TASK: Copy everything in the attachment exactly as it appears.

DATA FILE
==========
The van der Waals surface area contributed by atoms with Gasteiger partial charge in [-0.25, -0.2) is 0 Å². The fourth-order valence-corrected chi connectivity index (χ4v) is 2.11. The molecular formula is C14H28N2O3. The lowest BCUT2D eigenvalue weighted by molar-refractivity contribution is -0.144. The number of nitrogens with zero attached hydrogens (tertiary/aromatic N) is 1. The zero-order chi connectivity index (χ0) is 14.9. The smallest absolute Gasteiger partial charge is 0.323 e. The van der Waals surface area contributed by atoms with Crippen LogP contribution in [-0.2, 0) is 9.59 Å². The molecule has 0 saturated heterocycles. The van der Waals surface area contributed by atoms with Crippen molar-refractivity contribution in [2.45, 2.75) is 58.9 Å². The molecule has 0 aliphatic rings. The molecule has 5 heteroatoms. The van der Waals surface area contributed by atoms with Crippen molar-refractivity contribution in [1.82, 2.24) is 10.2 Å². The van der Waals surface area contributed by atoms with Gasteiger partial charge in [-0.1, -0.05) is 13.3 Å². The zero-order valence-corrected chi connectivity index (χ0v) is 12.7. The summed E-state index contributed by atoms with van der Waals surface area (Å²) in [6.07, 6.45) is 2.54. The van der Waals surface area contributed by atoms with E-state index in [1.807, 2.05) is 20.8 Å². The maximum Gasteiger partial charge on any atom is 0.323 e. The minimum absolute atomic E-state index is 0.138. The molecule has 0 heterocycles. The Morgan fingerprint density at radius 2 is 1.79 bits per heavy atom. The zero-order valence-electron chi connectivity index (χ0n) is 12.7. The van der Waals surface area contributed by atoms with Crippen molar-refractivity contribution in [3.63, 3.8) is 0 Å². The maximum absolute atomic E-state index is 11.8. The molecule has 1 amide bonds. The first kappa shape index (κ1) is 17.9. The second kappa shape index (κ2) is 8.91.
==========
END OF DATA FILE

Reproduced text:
The van der Waals surface area contributed by atoms with Gasteiger partial charge in [-0.25, -0.2) is 0 Å². The fourth-order valence-corrected chi connectivity index (χ4v) is 2.11. The molecular formula is C14H28N2O3. The lowest BCUT2D eigenvalue weighted by molar-refractivity contribution is -0.144. The number of nitrogens with zero attached hydrogens (tertiary/aromatic N) is 1. The zero-order chi connectivity index (χ0) is 14.9. The smallest absolute Gasteiger partial charge is 0.323 e. The van der Waals surface area contributed by atoms with Crippen LogP contribution in [-0.2, 0) is 9.59 Å². The molecule has 0 saturated heterocycles. The van der Waals surface area contributed by atoms with Crippen molar-refractivity contribution in [2.45, 2.75) is 58.9 Å². The molecule has 0 aliphatic rings. The molecule has 5 heteroatoms. The van der Waals surface area contributed by atoms with Crippen molar-refractivity contribution in [1.82, 2.24) is 10.2 Å². The van der Waals surface area contributed by atoms with Gasteiger partial charge in [-0.1, -0.05) is 13.3 Å². The zero-order valence-corrected chi connectivity index (χ0v) is 12.7. The summed E-state index contributed by atoms with van der Waals surface area (Å²) in [6.07, 6.45) is 2.54. The van der Waals surface area contributed by atoms with E-state index in [1.807, 2.05) is 20.8 Å². The maximum Gasteiger partial charge on any atom is 0.323 e. The minimum absolute atomic E-state index is 0.138. The molecule has 0 heterocycles. The Morgan fingerprint density at radius 2 is 1.79 bits per heavy atom. The zero-order valence-electron chi connectivity index (χ0n) is 12.7. The van der Waals surface area contributed by atoms with Crippen molar-refractivity contribution in [3.63, 3.8) is 0 Å². The maximum absolute atomic E-state index is 11.8. The molecule has 1 amide bonds. The first kappa shape index (κ1) is 17.9. The second kappa shape index (κ2) is 8.91.